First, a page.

Nehemiah was the cupbearer to King Artaxerxes of Babylon, which meant that he was in close proximity to the king at all times. A cupbearer would drink what the king was about to drink. If it was poisonous, then that was the end of his job—and his life for that matter. But the cupbearer was more than someone who simply tasted what the king drank. He often would become an advisor to the king, someone who influenced him. It was a very prestigious position in the palace. A cupbearer would have lived in affluence and influence.
But Nehemiah, like Esther, was a Jew. He knew that the walls of Jerusalem had been burned down and were lying in rubble, and he couldn't take it anymore. So he used his position and leveraged it, asking the king to allow him to go and rebuild the walls. He could have lost his life by asking such a thing. But he did what he could by working behind the scenes.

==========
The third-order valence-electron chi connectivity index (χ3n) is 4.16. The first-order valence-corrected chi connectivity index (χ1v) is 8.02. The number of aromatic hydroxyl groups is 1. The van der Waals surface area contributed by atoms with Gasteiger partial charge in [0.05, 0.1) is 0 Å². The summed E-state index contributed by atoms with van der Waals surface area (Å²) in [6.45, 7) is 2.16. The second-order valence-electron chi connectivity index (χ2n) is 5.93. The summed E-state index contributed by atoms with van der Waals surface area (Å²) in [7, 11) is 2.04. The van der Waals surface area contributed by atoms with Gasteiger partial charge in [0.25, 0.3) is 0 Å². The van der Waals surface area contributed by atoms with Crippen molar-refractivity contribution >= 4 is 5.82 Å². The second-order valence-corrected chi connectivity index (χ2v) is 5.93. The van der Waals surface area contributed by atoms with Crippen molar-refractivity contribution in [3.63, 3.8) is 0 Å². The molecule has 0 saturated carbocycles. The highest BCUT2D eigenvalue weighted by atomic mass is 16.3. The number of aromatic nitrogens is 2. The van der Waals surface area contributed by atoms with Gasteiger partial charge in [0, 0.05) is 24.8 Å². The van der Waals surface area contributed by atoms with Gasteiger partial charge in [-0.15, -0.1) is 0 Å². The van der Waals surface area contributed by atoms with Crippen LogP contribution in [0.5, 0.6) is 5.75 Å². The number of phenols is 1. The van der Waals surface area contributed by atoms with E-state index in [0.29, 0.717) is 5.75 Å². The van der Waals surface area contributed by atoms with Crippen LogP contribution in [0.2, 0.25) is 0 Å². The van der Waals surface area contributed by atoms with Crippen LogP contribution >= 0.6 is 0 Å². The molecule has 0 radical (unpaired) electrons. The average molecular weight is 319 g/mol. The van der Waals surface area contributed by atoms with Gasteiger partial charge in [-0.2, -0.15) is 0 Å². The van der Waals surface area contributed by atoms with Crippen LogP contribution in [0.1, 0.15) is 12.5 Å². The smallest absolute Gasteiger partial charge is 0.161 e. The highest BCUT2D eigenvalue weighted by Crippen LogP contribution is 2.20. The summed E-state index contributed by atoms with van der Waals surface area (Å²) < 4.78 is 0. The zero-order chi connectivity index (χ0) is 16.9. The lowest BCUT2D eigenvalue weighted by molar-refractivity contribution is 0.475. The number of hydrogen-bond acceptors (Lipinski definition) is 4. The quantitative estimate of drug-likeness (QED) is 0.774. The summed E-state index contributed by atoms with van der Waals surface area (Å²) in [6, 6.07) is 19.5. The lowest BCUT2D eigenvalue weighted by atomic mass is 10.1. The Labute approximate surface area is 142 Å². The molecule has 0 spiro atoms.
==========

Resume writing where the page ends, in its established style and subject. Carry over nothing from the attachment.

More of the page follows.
Then there was the obscure Jewish girl who influenced her unbelieving master, Naaman, to seek out Elisha, the prophet of Israel, to find a healing for his leprosy. She was just a girl, effectively a maid, who served Naaman's wife. Naaman was like a General MacArthur and General Eisenhower all rolled into one. He was a famous military figure. But he had leprosy. So she told Naaman's wife about Elisha: "If only my master were with the prophet who is in Samaria! For he would heal him of his leprosy" (2 Kings 5:3). Naaman made the journey to Israel, and indeed he was healed.
This reminds us that God always has his representatives. He always has his people working behind the scenes. Will you make yourself available to Him today?